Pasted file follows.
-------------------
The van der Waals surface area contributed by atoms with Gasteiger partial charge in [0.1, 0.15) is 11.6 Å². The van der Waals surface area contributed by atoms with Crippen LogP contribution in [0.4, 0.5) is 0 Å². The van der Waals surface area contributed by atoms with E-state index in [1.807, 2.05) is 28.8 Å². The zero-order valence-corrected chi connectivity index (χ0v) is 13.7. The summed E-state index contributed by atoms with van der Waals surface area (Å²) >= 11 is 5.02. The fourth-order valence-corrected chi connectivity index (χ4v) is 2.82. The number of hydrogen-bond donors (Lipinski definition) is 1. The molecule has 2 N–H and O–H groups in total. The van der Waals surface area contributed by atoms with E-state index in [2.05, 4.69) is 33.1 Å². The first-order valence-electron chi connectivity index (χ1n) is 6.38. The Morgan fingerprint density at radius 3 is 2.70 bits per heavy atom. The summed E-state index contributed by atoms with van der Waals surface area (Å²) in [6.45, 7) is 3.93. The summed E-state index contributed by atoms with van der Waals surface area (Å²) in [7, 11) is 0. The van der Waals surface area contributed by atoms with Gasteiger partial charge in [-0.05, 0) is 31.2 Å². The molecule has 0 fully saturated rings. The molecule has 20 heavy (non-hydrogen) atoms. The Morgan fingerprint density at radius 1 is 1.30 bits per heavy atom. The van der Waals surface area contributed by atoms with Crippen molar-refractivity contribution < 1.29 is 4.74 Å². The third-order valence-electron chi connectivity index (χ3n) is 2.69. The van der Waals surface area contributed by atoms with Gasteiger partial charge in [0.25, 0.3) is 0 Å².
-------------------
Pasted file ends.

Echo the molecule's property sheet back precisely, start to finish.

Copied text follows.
The van der Waals surface area contributed by atoms with Gasteiger partial charge in [0.1, 0.15) is 11.6 Å². The van der Waals surface area contributed by atoms with Crippen LogP contribution in [0.4, 0.5) is 0 Å². The van der Waals surface area contributed by atoms with E-state index in [1.807, 2.05) is 28.8 Å². The zero-order valence-corrected chi connectivity index (χ0v) is 13.7. The summed E-state index contributed by atoms with van der Waals surface area (Å²) >= 11 is 5.02. The fourth-order valence-corrected chi connectivity index (χ4v) is 2.82. The number of hydrogen-bond donors (Lipinski definition) is 1. The molecule has 2 N–H and O–H groups in total. The van der Waals surface area contributed by atoms with E-state index in [2.05, 4.69) is 33.1 Å². The first-order valence-electron chi connectivity index (χ1n) is 6.38. The Morgan fingerprint density at radius 3 is 2.70 bits per heavy atom. The summed E-state index contributed by atoms with van der Waals surface area (Å²) in [6.45, 7) is 3.93. The summed E-state index contributed by atoms with van der Waals surface area (Å²) in [7, 11) is 0. The van der Waals surface area contributed by atoms with Gasteiger partial charge in [-0.05, 0) is 31.2 Å². The molecule has 0 fully saturated rings. The molecule has 20 heavy (non-hydrogen) atoms. The Morgan fingerprint density at radius 1 is 1.30 bits per heavy atom. The van der Waals surface area contributed by atoms with Crippen molar-refractivity contribution < 1.29 is 4.74 Å². The third-order valence-electron chi connectivity index (χ3n) is 2.69. The van der Waals surface area contributed by atoms with Gasteiger partial charge in [0.25, 0.3) is 0 Å².